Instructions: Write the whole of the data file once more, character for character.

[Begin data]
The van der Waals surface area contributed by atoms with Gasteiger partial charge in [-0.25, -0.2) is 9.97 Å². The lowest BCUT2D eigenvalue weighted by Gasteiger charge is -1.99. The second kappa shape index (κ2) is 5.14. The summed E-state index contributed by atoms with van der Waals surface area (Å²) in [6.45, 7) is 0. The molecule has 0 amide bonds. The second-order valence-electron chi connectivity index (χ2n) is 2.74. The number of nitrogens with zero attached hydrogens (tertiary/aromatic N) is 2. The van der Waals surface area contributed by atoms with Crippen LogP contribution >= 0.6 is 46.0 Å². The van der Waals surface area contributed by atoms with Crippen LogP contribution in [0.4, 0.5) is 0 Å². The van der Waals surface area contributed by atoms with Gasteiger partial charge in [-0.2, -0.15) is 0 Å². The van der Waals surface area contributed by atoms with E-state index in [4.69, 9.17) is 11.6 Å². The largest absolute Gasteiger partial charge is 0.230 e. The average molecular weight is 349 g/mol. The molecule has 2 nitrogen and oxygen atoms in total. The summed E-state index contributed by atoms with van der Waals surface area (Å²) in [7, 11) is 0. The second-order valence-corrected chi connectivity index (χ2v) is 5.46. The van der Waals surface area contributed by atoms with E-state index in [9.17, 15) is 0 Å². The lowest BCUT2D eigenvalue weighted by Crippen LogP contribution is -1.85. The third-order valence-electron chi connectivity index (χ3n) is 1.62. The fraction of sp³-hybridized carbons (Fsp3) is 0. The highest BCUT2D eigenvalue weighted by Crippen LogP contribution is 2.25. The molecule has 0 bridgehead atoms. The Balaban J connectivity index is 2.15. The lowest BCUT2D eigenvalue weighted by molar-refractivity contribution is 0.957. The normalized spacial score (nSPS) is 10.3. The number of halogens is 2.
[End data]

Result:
The van der Waals surface area contributed by atoms with Gasteiger partial charge in [-0.25, -0.2) is 9.97 Å². The lowest BCUT2D eigenvalue weighted by Gasteiger charge is -1.99. The second kappa shape index (κ2) is 5.14. The summed E-state index contributed by atoms with van der Waals surface area (Å²) in [6.45, 7) is 0. The molecule has 0 amide bonds. The second-order valence-electron chi connectivity index (χ2n) is 2.74. The number of nitrogens with zero attached hydrogens (tertiary/aromatic N) is 2. The van der Waals surface area contributed by atoms with Crippen LogP contribution >= 0.6 is 46.0 Å². The van der Waals surface area contributed by atoms with Crippen LogP contribution in [0.4, 0.5) is 0 Å². The van der Waals surface area contributed by atoms with Gasteiger partial charge in [-0.2, -0.15) is 0 Å². The van der Waals surface area contributed by atoms with E-state index in [4.69, 9.17) is 11.6 Å². The largest absolute Gasteiger partial charge is 0.230 e. The average molecular weight is 349 g/mol. The molecule has 2 nitrogen and oxygen atoms in total. The summed E-state index contributed by atoms with van der Waals surface area (Å²) in [7, 11) is 0. The second-order valence-corrected chi connectivity index (χ2v) is 5.46. The van der Waals surface area contributed by atoms with E-state index in [9.17, 15) is 0 Å². The lowest BCUT2D eigenvalue weighted by Crippen LogP contribution is -1.85. The third-order valence-electron chi connectivity index (χ3n) is 1.62. The fraction of sp³-hybridized carbons (Fsp3) is 0. The highest BCUT2D eigenvalue weighted by Crippen LogP contribution is 2.25. The molecule has 0 bridgehead atoms. The Balaban J connectivity index is 2.15. The lowest BCUT2D eigenvalue weighted by molar-refractivity contribution is 0.957. The normalized spacial score (nSPS) is 10.3. The number of halogens is 2.